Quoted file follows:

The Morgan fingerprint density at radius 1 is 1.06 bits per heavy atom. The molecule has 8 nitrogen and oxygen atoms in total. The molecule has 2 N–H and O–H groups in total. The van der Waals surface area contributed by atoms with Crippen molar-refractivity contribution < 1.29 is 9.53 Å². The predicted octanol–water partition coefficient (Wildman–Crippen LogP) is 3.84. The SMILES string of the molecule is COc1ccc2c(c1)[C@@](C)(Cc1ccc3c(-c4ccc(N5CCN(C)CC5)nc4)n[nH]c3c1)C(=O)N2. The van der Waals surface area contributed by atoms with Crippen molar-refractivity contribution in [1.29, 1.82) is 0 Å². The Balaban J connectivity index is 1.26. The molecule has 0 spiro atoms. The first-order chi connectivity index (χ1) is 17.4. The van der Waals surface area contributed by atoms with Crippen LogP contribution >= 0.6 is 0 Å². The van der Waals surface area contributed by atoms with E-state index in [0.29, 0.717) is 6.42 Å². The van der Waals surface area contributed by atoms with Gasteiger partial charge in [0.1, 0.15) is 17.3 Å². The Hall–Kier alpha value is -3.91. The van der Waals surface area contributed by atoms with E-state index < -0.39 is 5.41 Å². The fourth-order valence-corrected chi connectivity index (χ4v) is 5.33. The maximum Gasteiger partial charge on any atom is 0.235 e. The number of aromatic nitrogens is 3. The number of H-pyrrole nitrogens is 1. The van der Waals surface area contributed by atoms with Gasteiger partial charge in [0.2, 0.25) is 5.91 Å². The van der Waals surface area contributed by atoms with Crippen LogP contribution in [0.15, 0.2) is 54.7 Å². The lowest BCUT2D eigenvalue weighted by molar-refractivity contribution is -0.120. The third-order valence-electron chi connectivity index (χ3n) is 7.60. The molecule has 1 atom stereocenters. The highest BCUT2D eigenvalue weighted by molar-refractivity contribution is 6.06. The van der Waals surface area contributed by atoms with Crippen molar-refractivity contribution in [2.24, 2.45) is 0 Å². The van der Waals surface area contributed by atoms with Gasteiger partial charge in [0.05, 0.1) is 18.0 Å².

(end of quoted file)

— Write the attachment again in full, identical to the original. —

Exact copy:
The Morgan fingerprint density at radius 1 is 1.06 bits per heavy atom. The molecule has 8 nitrogen and oxygen atoms in total. The molecule has 2 N–H and O–H groups in total. The van der Waals surface area contributed by atoms with Crippen molar-refractivity contribution < 1.29 is 9.53 Å². The predicted octanol–water partition coefficient (Wildman–Crippen LogP) is 3.84. The SMILES string of the molecule is COc1ccc2c(c1)[C@@](C)(Cc1ccc3c(-c4ccc(N5CCN(C)CC5)nc4)n[nH]c3c1)C(=O)N2. The van der Waals surface area contributed by atoms with Crippen molar-refractivity contribution in [1.29, 1.82) is 0 Å². The Balaban J connectivity index is 1.26. The molecule has 0 spiro atoms. The first-order chi connectivity index (χ1) is 17.4. The van der Waals surface area contributed by atoms with Crippen LogP contribution >= 0.6 is 0 Å². The van der Waals surface area contributed by atoms with E-state index in [0.29, 0.717) is 6.42 Å². The van der Waals surface area contributed by atoms with Gasteiger partial charge in [0.1, 0.15) is 17.3 Å². The Hall–Kier alpha value is -3.91. The van der Waals surface area contributed by atoms with E-state index < -0.39 is 5.41 Å². The fourth-order valence-corrected chi connectivity index (χ4v) is 5.33. The maximum Gasteiger partial charge on any atom is 0.235 e. The number of aromatic nitrogens is 3. The number of H-pyrrole nitrogens is 1. The van der Waals surface area contributed by atoms with Gasteiger partial charge in [0.2, 0.25) is 5.91 Å². The van der Waals surface area contributed by atoms with Crippen LogP contribution in [0.15, 0.2) is 54.7 Å². The lowest BCUT2D eigenvalue weighted by molar-refractivity contribution is -0.120. The third-order valence-electron chi connectivity index (χ3n) is 7.60. The molecule has 1 atom stereocenters. The highest BCUT2D eigenvalue weighted by molar-refractivity contribution is 6.06. The van der Waals surface area contributed by atoms with Crippen molar-refractivity contribution in [2.24, 2.45) is 0 Å². The van der Waals surface area contributed by atoms with Gasteiger partial charge in [0.05, 0.1) is 18.0 Å².